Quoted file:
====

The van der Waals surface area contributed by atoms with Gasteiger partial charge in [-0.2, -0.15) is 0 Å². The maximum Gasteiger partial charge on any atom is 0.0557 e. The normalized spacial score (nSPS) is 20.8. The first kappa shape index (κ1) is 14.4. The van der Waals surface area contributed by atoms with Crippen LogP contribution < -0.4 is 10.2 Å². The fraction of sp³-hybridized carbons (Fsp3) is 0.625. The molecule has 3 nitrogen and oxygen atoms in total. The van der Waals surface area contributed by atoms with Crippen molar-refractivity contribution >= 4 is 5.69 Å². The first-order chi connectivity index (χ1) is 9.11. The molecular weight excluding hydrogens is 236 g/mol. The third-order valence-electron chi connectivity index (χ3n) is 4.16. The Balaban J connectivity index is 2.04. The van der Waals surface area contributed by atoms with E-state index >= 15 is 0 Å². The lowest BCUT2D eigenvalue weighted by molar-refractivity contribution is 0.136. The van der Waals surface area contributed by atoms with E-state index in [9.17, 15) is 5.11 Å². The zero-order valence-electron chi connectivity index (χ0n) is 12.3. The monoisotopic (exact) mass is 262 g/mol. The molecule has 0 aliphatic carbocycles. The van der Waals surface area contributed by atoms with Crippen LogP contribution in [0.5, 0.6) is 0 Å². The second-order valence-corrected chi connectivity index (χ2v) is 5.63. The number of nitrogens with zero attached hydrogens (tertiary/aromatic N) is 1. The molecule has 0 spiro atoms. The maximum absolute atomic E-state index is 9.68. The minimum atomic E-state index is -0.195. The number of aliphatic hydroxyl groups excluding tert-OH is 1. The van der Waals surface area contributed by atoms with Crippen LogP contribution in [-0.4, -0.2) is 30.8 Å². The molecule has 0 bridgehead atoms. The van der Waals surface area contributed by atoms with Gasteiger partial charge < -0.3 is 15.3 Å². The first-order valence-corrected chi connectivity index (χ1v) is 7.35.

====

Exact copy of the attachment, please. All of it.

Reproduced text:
The van der Waals surface area contributed by atoms with Gasteiger partial charge in [-0.2, -0.15) is 0 Å². The maximum Gasteiger partial charge on any atom is 0.0557 e. The normalized spacial score (nSPS) is 20.8. The first kappa shape index (κ1) is 14.4. The van der Waals surface area contributed by atoms with Crippen LogP contribution < -0.4 is 10.2 Å². The fraction of sp³-hybridized carbons (Fsp3) is 0.625. The molecule has 3 nitrogen and oxygen atoms in total. The van der Waals surface area contributed by atoms with Crippen molar-refractivity contribution >= 4 is 5.69 Å². The first-order chi connectivity index (χ1) is 9.11. The molecular weight excluding hydrogens is 236 g/mol. The third-order valence-electron chi connectivity index (χ3n) is 4.16. The Balaban J connectivity index is 2.04. The van der Waals surface area contributed by atoms with E-state index >= 15 is 0 Å². The lowest BCUT2D eigenvalue weighted by molar-refractivity contribution is 0.136. The van der Waals surface area contributed by atoms with E-state index in [9.17, 15) is 5.11 Å². The zero-order valence-electron chi connectivity index (χ0n) is 12.3. The monoisotopic (exact) mass is 262 g/mol. The molecule has 0 aliphatic carbocycles. The van der Waals surface area contributed by atoms with Crippen LogP contribution in [0.5, 0.6) is 0 Å². The second-order valence-corrected chi connectivity index (χ2v) is 5.63. The number of nitrogens with zero attached hydrogens (tertiary/aromatic N) is 1. The molecule has 0 spiro atoms. The maximum absolute atomic E-state index is 9.68. The minimum atomic E-state index is -0.195. The number of aliphatic hydroxyl groups excluding tert-OH is 1. The van der Waals surface area contributed by atoms with Crippen LogP contribution in [-0.4, -0.2) is 30.8 Å². The molecule has 0 bridgehead atoms. The van der Waals surface area contributed by atoms with Gasteiger partial charge < -0.3 is 15.3 Å². The first-order valence-corrected chi connectivity index (χ1v) is 7.35.